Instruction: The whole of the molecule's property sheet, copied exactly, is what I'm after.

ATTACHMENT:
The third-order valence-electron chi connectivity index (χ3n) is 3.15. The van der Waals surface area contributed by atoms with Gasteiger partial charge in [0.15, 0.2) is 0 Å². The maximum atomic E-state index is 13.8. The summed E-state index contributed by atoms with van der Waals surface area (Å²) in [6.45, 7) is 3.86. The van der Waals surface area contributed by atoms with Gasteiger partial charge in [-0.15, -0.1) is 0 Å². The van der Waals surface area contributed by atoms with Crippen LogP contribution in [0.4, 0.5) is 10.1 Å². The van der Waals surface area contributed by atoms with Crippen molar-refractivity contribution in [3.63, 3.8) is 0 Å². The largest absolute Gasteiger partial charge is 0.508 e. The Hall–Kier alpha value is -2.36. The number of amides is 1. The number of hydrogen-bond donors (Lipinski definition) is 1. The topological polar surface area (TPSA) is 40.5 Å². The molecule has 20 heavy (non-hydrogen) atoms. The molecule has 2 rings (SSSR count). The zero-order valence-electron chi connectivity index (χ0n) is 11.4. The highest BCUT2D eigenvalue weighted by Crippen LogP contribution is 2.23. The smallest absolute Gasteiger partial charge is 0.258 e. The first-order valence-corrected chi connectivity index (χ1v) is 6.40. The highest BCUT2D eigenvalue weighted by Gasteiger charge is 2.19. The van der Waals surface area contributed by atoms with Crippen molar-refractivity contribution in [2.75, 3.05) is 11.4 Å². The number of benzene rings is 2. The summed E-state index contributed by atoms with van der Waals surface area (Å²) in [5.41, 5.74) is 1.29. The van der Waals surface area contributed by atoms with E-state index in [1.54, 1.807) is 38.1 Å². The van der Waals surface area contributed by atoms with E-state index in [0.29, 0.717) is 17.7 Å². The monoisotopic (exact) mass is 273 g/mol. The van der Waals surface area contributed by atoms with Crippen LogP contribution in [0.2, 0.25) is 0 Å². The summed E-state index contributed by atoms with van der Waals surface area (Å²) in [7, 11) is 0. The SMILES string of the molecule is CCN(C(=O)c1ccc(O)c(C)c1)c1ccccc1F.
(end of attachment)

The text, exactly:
The third-order valence-electron chi connectivity index (χ3n) is 3.15. The van der Waals surface area contributed by atoms with Gasteiger partial charge in [0.15, 0.2) is 0 Å². The maximum atomic E-state index is 13.8. The summed E-state index contributed by atoms with van der Waals surface area (Å²) in [6.45, 7) is 3.86. The van der Waals surface area contributed by atoms with Gasteiger partial charge in [-0.15, -0.1) is 0 Å². The van der Waals surface area contributed by atoms with Crippen LogP contribution in [0.4, 0.5) is 10.1 Å². The van der Waals surface area contributed by atoms with Crippen molar-refractivity contribution in [3.63, 3.8) is 0 Å². The largest absolute Gasteiger partial charge is 0.508 e. The Hall–Kier alpha value is -2.36. The number of amides is 1. The number of hydrogen-bond donors (Lipinski definition) is 1. The topological polar surface area (TPSA) is 40.5 Å². The molecule has 20 heavy (non-hydrogen) atoms. The molecule has 2 rings (SSSR count). The zero-order valence-electron chi connectivity index (χ0n) is 11.4. The highest BCUT2D eigenvalue weighted by Crippen LogP contribution is 2.23. The smallest absolute Gasteiger partial charge is 0.258 e. The first-order valence-corrected chi connectivity index (χ1v) is 6.40. The highest BCUT2D eigenvalue weighted by Gasteiger charge is 2.19. The van der Waals surface area contributed by atoms with Crippen molar-refractivity contribution in [2.75, 3.05) is 11.4 Å². The number of benzene rings is 2. The summed E-state index contributed by atoms with van der Waals surface area (Å²) in [5.41, 5.74) is 1.29. The van der Waals surface area contributed by atoms with E-state index in [1.54, 1.807) is 38.1 Å². The van der Waals surface area contributed by atoms with E-state index in [0.29, 0.717) is 17.7 Å². The monoisotopic (exact) mass is 273 g/mol. The van der Waals surface area contributed by atoms with Crippen LogP contribution in [0.2, 0.25) is 0 Å². The summed E-state index contributed by atoms with van der Waals surface area (Å²) in [7, 11) is 0. The SMILES string of the molecule is CCN(C(=O)c1ccc(O)c(C)c1)c1ccccc1F.